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Some have more dollars than sense, they say, so even companies that have no revenue, no profit, and a record of falling short, can easily find investors. But as Peter Lynch said in One Up On Wall Street, 'Long shots almost never pay off.'
If, on the other hand, you like companies that have revenue, and even earn profits, then you may well be interested in Columbia Financial (NASDAQ:CLBK). While that doesn't make the shares worth buying at any price, you can't deny that successful capitalism requires profit, eventually. Conversely, a loss-making company is yet to prove itself with profit, and eventually the sweet milk of external capital may run sour.
How Fast Is Columbia Financial Growing Its Earnings Per Share?
Even modest earnings per share growth (EPS) can create meaningful value, when it is sustained reliably from year to year. So it's no surprise that some investors are more inclined to invest in profitable businesses. Over twelve months, Columbia Financial increased its EPS from US$0.49 to US$0.52. That amounts to a small improvement of 6.7%. It also seems the company is in good financial health, since it has boosted EPS by buying back shares.
I like to see top-line growth as an indication that growth is sustainable, and I look for a high earnings before interest and taxation (EBIT) margin to point to a competitive moat (though some companies with low margins also have moats). Not all of Columbia Financial's revenue this year is revenue from operations, so keep in mind the revenue and margin numbers I've used might not be the best representation of the underlying business. While we note Columbia Financial's EBIT margins were flat over the last year, revenue grew by a solid 17% to US$234m. That's a real positive.
The chart below shows how the company's bottom and top lines have progressed over time. Click on the chart to see the exact numbers.
Of course the knack is to find stocks that have their best days in the future, not in the past. You could base your opinion on past performance, of course, but you may also want to check this interactive graph of professional analyst EPS forecasts for Columbia Financial.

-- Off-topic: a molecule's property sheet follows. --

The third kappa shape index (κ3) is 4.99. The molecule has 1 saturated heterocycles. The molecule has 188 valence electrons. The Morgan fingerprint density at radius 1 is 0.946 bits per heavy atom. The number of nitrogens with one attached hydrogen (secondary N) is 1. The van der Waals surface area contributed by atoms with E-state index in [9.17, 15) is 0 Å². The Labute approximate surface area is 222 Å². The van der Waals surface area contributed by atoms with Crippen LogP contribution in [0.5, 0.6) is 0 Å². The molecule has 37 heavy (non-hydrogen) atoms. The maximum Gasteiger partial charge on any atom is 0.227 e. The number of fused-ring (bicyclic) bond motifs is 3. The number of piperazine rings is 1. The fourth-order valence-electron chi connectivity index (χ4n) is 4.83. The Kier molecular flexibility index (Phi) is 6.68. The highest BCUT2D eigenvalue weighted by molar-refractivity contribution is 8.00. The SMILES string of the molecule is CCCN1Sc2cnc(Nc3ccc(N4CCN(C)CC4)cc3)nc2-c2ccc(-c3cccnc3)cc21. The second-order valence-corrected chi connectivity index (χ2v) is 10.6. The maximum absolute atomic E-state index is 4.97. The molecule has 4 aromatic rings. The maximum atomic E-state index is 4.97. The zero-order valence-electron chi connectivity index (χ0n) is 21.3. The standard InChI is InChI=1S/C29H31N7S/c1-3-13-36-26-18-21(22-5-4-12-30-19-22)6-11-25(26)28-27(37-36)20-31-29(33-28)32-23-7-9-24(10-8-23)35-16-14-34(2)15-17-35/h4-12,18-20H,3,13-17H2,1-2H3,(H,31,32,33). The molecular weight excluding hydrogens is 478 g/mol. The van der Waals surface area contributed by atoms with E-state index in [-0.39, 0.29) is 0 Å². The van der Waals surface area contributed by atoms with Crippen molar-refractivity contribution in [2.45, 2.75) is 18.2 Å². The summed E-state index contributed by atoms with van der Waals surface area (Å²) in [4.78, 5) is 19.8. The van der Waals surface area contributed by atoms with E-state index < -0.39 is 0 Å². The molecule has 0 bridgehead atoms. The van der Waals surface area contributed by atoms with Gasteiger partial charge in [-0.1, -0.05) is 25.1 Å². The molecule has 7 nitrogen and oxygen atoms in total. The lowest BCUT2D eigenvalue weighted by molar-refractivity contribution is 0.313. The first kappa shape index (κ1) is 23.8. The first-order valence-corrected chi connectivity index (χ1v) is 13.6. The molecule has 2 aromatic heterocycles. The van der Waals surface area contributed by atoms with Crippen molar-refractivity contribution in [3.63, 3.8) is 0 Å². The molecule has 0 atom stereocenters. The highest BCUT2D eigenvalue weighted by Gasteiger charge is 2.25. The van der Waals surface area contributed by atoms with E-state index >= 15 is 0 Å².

Are Columbia Financial Insiders Aligned With All Shareholders?
Like standing at the lookout, surveying the horizon at sunrise, insider buying, for some investors, sparks joy. That's because insider buying often indicates that those closest to the company have confidence that the share price will perform well. However, insiders are sometimes wrong, and we don't know the exact thinking behind their acquisitions.
It's good to see Columbia Financial insiders walking the walk, by spending US$669k on shares in just twelve months. When you contrast that with the complete lack of sales, it's easy for shareholders to brim with joyful expectancy. We also note that it was the Independent Director, Robert Van Dyk, who made the biggest single acquisition, paying US$176k for shares at about US$14.70 each.
Along with the insider buying, another encouraging sign for Columbia Financial is that insiders, as a group, have a considerable shareholding. Indeed, they hold US$34m worth of its stock. That's a lot of money, and no small incentive to work hard. Even though that's only about 1.8% of the company, it's enough money to indicate alignment between the leaders of the business and ordinary shareholders.
Is Columbia Financial Worth Keeping An Eye On?
One positive for Columbia Financial is that it is growing EPS. That's nice to see. Better yet, insiders are significant shareholders, and have been buying more shares. To me, that all makes it well worth a spot on your watchlist, as well as continuing research. Still, you should learn about the 1 warning sign we've spotted with Columbia Financial .
There are plenty of other companies that have insiders buying up shares. So if you like the sound of Columbia Financial, you'll probably love this free list of growing companies that insiders are buying.
Please note the insider transactions discussed in this article refer to reportable transactions in the relevant jurisdiction.
This article by Simply Wall St is general in nature. It does not constitute a recommendation to buy or sell any stock, and does not take account of your objectives, or your financial situation. We aim to bring you long-term focused analysis driven by fundamental data. Note that our analysis may not factor in the latest price-sensitive company announcements or qualitative material. Simply Wall St has no position in any stocks mentioned.
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